Over a 25 year span, I’ve had more than my fair share of riding accidents and subsequent injuries. I’ve broken both collarbones twice and had five corresponding surgeries. I’ve also had torn muscles, concussions, broken fingers and a lot of other bumps and bruises along the way. The truth is riding is a dangerous sport and every time we swing a leg over a horse, we need to accept that we are taking a certain risk. As the legendary George Morris says, “When it bites, it bites hard.” If you spend enough time with horses, eventually you’re going to have a fall. A good instructor will hopefully prevent a lot of falls by matching you with a horse that you’re capable of riding and not asking you to do something that is above your skill level or potentially dangerous. No matter what, always wear a helmet when you get on a horse. This can prevent the most serious of injuries.
See also: Tuck and Roll for Safer Falls
Through my accidents, injuries, recoveries and setbacks, I’ve come to a few conclusions about how to overcome injuries and properly ease back into riding. Here are five tips to cope and prevail.
1. Lean on Your Support System
My worst injury was the first time I broke my collarbone. It was particularly bad because I didn’t just have a broken clavicle; I also had torn muscles in my upper body and my face was really beat up. It took two months before I was able to get back in the saddle. During this time, it was so important for me to have a support system in place to get me through the initial recovery. And it was just for little things—like someone to bring me ice or help me get out of bed until I could get back on my feet and do some things for myself. It was also important to have people oversee the care of my horses and manage daily tasks at the barn. I had great assistants who stepped up and took over for me until I was well enough to start managing and teaching again.
2. Focus on the Positive
If you are injured in a riding accident, do your best not to dwell on the bad experience as this will lead to confidence issues. Try to stay positive and learn from the accident. Ask yourself, Why did it happen? How could I’ve prevented it?
See also: The Superpower Called Self-Talk
One way I was able to stay positive and motivated was by researching top riders in the sport who have encountered something similar. I read books or went to YouTube to watch videos. I particularly enjoyed a book called “Unbridled Passion: Show Jumping’s Greatest Horses and Riders” by Jeff Papows. I discovered that there were other riders who had to deal with lots of different injuries, and I came to the realization that I wasn’t alone in that. Riders I looked up to at the highest level of the sport have also faced the same challenges I did. Two-time Olympic gold medalist McLain Ward broke his collarbone. Seven-time Olympian Nick Skelton broke his neck. Top British show jumper Tim Stockdale (who passed away last November) broke his neck, was in a full body cast for about 6 weeks and bounced back to the top level of the sport.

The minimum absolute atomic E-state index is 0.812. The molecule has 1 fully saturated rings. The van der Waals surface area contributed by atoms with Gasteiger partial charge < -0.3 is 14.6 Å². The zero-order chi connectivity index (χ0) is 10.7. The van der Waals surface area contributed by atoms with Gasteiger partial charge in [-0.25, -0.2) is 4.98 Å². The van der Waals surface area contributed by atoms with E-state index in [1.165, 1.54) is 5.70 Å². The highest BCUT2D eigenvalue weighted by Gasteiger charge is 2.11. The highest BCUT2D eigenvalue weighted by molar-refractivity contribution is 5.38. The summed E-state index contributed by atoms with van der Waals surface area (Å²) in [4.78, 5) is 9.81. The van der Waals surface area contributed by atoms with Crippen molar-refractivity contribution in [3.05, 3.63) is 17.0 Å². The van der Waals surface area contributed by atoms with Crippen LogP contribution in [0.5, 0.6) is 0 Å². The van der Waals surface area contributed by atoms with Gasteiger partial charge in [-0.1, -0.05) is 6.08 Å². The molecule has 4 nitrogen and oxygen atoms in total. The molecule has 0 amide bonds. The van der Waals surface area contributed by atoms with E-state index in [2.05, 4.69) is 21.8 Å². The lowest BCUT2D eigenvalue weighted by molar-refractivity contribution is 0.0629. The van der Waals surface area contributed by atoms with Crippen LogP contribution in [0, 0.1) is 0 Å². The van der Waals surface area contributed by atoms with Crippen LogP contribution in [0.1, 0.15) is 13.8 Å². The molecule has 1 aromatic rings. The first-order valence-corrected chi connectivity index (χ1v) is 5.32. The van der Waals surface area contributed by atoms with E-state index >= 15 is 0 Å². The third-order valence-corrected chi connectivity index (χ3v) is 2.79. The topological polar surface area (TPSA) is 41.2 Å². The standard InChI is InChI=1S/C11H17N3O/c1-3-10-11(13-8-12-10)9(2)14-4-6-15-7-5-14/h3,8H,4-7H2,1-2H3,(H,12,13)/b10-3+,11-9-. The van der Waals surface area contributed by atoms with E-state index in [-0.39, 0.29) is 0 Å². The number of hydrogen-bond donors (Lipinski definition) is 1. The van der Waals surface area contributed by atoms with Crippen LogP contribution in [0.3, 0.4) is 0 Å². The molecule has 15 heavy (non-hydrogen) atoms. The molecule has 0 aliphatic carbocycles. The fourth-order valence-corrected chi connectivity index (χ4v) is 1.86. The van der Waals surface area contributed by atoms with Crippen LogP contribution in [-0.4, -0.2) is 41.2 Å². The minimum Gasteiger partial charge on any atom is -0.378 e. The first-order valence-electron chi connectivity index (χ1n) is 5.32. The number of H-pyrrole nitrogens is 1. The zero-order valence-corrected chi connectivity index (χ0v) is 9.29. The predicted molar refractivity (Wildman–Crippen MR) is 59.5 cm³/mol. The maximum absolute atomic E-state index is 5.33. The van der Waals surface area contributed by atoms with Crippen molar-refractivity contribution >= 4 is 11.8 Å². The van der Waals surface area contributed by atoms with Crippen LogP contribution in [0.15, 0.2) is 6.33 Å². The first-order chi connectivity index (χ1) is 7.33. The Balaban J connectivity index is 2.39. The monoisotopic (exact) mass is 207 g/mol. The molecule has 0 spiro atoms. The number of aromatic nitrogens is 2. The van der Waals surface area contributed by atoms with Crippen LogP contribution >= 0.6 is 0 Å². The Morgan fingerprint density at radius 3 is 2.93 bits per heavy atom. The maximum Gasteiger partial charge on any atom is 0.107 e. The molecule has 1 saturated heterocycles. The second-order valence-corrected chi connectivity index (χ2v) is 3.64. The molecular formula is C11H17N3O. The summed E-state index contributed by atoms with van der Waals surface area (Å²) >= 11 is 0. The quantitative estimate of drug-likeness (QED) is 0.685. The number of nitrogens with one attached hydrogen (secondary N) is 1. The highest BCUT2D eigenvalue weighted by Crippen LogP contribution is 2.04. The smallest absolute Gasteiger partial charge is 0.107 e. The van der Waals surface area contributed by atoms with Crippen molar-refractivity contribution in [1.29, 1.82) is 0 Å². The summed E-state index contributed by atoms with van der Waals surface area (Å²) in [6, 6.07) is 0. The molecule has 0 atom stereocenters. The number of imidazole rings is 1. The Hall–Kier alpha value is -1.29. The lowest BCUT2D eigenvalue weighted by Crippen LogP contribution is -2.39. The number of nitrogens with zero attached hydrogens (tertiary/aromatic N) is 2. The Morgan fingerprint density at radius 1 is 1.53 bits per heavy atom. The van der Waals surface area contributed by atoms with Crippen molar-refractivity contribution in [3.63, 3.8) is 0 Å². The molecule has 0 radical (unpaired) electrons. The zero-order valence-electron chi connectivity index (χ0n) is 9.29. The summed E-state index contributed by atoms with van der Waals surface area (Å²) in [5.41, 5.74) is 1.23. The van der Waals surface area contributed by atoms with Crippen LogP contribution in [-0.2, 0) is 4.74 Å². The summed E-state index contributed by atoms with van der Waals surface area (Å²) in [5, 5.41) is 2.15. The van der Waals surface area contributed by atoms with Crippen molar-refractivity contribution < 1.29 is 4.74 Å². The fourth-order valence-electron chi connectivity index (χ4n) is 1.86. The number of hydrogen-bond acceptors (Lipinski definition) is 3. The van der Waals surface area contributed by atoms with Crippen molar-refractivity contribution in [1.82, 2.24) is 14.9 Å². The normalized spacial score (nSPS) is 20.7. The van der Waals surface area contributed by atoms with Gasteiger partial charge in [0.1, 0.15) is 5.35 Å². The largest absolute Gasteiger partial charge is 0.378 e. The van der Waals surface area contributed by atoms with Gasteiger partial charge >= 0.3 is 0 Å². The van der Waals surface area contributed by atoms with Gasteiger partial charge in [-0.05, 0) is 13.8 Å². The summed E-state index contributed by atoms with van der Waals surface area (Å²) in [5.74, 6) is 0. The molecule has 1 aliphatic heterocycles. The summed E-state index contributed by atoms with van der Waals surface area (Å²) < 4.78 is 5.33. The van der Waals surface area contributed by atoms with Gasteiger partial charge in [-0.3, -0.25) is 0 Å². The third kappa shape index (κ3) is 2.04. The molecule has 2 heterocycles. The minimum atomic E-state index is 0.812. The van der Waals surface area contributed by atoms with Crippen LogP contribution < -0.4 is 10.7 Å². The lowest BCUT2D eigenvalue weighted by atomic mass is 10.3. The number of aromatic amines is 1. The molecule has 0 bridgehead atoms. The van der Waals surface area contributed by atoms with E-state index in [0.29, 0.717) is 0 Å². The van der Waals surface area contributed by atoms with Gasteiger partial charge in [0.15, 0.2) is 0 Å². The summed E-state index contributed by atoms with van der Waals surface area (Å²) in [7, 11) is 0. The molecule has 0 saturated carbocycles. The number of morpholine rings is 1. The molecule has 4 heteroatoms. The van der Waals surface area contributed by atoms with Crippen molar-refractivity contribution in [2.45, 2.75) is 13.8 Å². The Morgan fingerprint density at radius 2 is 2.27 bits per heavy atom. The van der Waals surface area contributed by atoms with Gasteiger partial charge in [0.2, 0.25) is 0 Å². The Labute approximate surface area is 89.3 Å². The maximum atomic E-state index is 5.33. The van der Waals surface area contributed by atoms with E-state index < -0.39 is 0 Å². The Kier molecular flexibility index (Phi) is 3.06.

I also found that working on physical therapy was encouraging. It was something I could focus on that helped me move in the direction of being completely sound and healthy again. As I started to get stronger, my progress kept me motivated and excited to keep working.
I am a very active person. With some of my injuries I was able to do some sort of exercise that was beneficial to maintain a base fitness level while also keeping myself in an optimistic mental state. When I had the broken collarbones I was able to do a lot of stationary biking. That was my go-to workout as it was comfortable to perform and I could work up a good sweat. I even went to the rock climbing gym and did some easy climbing one-handed. When I tore my groin, I still did a lot of stretching, some upper-body weight training and swimming—and then would soak in the hot tub afterward. Just because one body part is injured doesn’t necessarily mean you can’t work other muscle groups. Of course, every individual and situation is different so you’ll want to check with your doctor or physical therapist on what your limitations are and what exercises you may be able to continue.